Seanad debates

Thursday, 11 July 2019

Parole Bill 2016: Committee and Remaining Stages


10:30 am

Photo of David StantonDavid Stanton (Cork East, Fine Gael) | Oireachtas source

I thank the Senator for her amendment. Section 4 deals with the Minister's powers to make regulations under the Act. Section 4(3), which, as the Senator has already pointed out, is a standard provision in legislation, provides that if the Minister wants to use any power to make regulations under the Act, he must lay a copy of that regulation before each House and that, if either House is not happy with the regulation, it can annul them by resolution. Each House has 21 sitting days to do so. This effectively gives each House a veto on any regulation the Minister proposes to make under the Act.The Senator's amendment seeks to add a further provision, without deleting the first provision, stating that the Houses must pass a resolution approving any regulation made under section 24, that is, to extend parole to other categories of prisoners within 21 days or it will automatically lapse. While a provision somewhat similar to this is occasionally used in legislation, it is very rare. In this case the Minister believes it is unnecessary because the provision already under section 4 is sufficient and the power to annul provided there already fulfils the requirement.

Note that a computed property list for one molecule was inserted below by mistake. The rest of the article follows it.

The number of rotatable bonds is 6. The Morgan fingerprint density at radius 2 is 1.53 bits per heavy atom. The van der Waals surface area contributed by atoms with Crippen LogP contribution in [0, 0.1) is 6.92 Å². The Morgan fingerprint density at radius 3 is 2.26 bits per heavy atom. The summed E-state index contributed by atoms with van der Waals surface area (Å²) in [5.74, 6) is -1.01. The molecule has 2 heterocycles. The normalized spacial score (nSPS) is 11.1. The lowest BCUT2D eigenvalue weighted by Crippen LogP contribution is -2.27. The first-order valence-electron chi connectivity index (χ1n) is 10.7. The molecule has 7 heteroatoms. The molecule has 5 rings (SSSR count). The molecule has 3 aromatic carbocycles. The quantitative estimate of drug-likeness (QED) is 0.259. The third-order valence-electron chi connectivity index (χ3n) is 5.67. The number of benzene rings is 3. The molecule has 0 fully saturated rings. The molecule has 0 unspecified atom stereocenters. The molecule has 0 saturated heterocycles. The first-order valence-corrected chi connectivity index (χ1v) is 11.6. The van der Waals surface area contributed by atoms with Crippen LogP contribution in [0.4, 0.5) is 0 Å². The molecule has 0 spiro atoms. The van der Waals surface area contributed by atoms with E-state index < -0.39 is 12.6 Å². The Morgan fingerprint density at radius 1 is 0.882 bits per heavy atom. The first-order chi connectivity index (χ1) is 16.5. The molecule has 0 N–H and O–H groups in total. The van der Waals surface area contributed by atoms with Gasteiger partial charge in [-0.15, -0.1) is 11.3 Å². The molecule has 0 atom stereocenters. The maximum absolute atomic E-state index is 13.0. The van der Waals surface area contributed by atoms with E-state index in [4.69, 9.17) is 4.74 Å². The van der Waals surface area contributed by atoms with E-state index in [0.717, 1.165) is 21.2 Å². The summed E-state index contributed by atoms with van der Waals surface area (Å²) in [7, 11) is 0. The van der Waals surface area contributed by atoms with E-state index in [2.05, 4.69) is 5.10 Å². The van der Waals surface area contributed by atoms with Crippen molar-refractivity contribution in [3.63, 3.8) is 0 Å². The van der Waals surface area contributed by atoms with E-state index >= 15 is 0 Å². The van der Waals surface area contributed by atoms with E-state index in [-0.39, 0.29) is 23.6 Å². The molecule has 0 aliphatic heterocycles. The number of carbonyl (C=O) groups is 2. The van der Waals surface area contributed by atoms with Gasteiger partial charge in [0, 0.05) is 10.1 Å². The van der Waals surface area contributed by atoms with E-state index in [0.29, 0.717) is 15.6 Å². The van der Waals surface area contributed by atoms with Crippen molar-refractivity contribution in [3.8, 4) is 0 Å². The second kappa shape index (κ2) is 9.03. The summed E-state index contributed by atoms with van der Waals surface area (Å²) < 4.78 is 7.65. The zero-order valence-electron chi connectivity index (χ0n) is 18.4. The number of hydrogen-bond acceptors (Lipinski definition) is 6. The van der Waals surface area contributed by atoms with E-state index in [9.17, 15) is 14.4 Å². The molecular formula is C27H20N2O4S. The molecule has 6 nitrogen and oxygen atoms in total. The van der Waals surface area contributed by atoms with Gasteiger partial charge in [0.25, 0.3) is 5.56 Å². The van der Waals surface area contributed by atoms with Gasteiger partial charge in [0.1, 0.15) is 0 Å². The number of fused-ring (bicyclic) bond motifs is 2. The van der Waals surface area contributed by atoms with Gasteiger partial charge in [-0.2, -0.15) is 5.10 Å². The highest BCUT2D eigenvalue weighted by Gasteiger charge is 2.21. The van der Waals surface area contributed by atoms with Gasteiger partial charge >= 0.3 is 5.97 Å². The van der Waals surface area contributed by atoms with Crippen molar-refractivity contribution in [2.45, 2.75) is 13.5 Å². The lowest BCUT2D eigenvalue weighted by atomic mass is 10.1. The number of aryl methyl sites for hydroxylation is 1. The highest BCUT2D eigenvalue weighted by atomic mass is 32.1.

It also unclear whether regulations made under section 24, and therefore covered by the new subsection proposed in amendment No. 1, would also be covered by the existing section 4(3), potentially resulting in an absurd situation in which both provisions apply at the same time and a lack of clarity as to which, if any, would prevail. When we deal with subject matters such as this, it is of the utmost importance that there is legal certainty and that unintended consequences are avoided.

Section 4 also gives the House the power to annul the regulations. How it arrives at this decision is a matter for the House, not the Bill. For these reasons I am not in a position to support the amendments. They could lead to legal uncertainty, unintended consequences and a conflict with what is already in the Bill, which is not being amended at all. I ask the House to oppose the amendment.


No comments

Log in or join to post a public comment.